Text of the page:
Monday, February 28, 2011


I met a lovely woman named Holley during our recent trip to Utah.  She was especially lovely because she was helping me improve my very modest ability to ski.  I asked for a very patient instructor.  She was patient, and wonderfully enthusiastic.  She moved my brain past the "death wedge" to a new place!  I have been blessed to have worked with two other amazing instructors, and so I had a solid foundation, but Holley helped me take a huge leap -- of faith, of not taking my fear so seriously, and of allowing myself to get out of my own way.  Something altered in the way that I moved, and I could feel lots of small pieces of experience and information synthesize.  I am grateful for her assistance and sense of humor!  And, for her use of the word "surrender."

I have been reading a book called Three Feet from Gold (Gred Reid and Sharon Lechter).  It has some great pieces of advice, one of which is Stop Overplanning.  When I look at the progress I've made there is no reason to believe I won't be successful as I continue on.  Boy, is that hard to believe as I attempt to take the next step.  It sees silly but I think I have to learn to surrender to success.

So, I revisit that feeling of things synthesizing.  That is something I'd like to help others to feel.  One conference, game and conversation at a time...

Wednesday, February 16, 2011

The Toolbox Conference

I am going to have a conference.  It was a concept in my imagination, and now it's going to happen.  That comes from the "if you can conceive and believe, you can achieve" model.  Plus, it's key to have good friends and lots of people who don't shut out the intention right away.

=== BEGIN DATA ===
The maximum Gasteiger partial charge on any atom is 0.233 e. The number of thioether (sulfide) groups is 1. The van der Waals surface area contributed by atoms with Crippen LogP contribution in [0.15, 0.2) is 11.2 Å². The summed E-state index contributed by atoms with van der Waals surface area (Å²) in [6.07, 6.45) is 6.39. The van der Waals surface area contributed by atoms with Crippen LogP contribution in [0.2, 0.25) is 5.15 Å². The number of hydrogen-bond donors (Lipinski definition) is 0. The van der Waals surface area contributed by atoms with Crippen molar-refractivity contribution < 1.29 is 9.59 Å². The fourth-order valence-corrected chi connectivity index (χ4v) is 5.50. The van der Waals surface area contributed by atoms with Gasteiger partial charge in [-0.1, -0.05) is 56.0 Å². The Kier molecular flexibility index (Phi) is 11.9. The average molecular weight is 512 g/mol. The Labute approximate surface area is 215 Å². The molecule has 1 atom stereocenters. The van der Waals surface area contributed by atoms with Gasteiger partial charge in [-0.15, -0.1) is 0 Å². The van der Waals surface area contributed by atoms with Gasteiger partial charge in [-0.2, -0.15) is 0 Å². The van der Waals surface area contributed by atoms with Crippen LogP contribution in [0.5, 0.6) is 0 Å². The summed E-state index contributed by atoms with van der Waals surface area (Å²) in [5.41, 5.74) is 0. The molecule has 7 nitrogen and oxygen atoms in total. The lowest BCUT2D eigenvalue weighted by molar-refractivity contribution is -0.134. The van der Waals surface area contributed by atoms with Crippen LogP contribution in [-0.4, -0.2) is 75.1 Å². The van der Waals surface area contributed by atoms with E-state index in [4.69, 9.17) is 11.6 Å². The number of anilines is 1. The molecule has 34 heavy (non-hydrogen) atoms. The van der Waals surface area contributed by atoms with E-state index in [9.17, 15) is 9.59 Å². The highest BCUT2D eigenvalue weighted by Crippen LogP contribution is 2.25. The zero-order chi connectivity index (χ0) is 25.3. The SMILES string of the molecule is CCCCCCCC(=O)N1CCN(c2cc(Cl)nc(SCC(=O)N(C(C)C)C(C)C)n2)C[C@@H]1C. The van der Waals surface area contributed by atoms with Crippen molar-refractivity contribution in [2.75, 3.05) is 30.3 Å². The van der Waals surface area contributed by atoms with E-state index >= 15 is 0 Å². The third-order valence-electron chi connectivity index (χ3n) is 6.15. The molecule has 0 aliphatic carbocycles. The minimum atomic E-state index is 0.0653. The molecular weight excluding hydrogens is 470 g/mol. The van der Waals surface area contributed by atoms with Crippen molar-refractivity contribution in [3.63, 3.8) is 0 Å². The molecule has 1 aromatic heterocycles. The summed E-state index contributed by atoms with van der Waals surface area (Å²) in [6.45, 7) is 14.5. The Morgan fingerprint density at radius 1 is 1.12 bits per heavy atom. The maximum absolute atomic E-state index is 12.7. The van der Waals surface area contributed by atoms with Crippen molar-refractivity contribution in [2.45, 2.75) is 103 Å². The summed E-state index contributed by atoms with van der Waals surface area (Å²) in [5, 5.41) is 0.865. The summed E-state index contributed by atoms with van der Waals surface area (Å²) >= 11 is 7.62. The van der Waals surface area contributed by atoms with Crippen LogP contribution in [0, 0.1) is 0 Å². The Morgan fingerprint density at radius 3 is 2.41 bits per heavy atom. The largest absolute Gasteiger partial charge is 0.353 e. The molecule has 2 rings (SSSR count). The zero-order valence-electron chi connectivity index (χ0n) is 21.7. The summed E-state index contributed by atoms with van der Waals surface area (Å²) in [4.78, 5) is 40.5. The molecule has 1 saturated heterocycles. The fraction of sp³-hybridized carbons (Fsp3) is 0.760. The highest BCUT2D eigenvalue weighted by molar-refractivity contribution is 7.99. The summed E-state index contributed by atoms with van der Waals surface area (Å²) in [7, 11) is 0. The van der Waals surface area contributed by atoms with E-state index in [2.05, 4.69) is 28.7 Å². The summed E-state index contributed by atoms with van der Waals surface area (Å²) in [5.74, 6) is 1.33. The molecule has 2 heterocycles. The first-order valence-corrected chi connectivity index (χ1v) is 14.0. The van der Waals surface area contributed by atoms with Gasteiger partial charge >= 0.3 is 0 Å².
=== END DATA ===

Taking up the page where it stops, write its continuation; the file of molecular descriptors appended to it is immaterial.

Kids have a lot of value in their lives.  They spend a lot of hours learning things like how words are spelled, how math works, what science is, reading, how to make art, the list goes on.  As they grow older decisions start popping up on the screen, whether they are home-schooled or in a school.  They need to make a decision about whether they are going to high school, then college, then what they are going to start doing in their adult lives.

I reach back to my own experience.  I know I wanted to go to the University of Michigan.  That was because it was well-known, and my best friend's brother went there.  Then, she did.  People outside of Michigan knew of UMich.  I was offered a full-ride at Western Michigan University.  I wasn't sure that anyone outside of Michigan had ever heard of WMU.

So, I got myself into UMich.  I went there, which is a long story itself.  Then, I graduated.  I had no idea what to do after that, so I followed my father's advice and got a $10,000/year job as a civil servant.  I was way overqualified, and miserable.  It took some time to get out of that quagmire.  And, I could never answer the question, "what are you good at?  what do you want to do?"  As far as I was concerned, there was nothing I was particularly good at, and nothing I could realistically accomplish.

Switch back to "now."  I have spent my life jumping in and just doing things.  Not a smooth career path, but definitely interesting at times.  And now I can answer those questions.

So, I believe if you give kids a tool to examine and assess what they've done, put some value on it, and then have them try using some of those things in a controlled experiment of sorts.  And, you throw in some interesting and inspiring adults briefly telling their own stories, and then sitting down with those kids in the controlled experiments, the kids will benefit.  They will be able to start to answer the beginning questions they will need to answer to set a course as they progress through their lives, on their own journeys.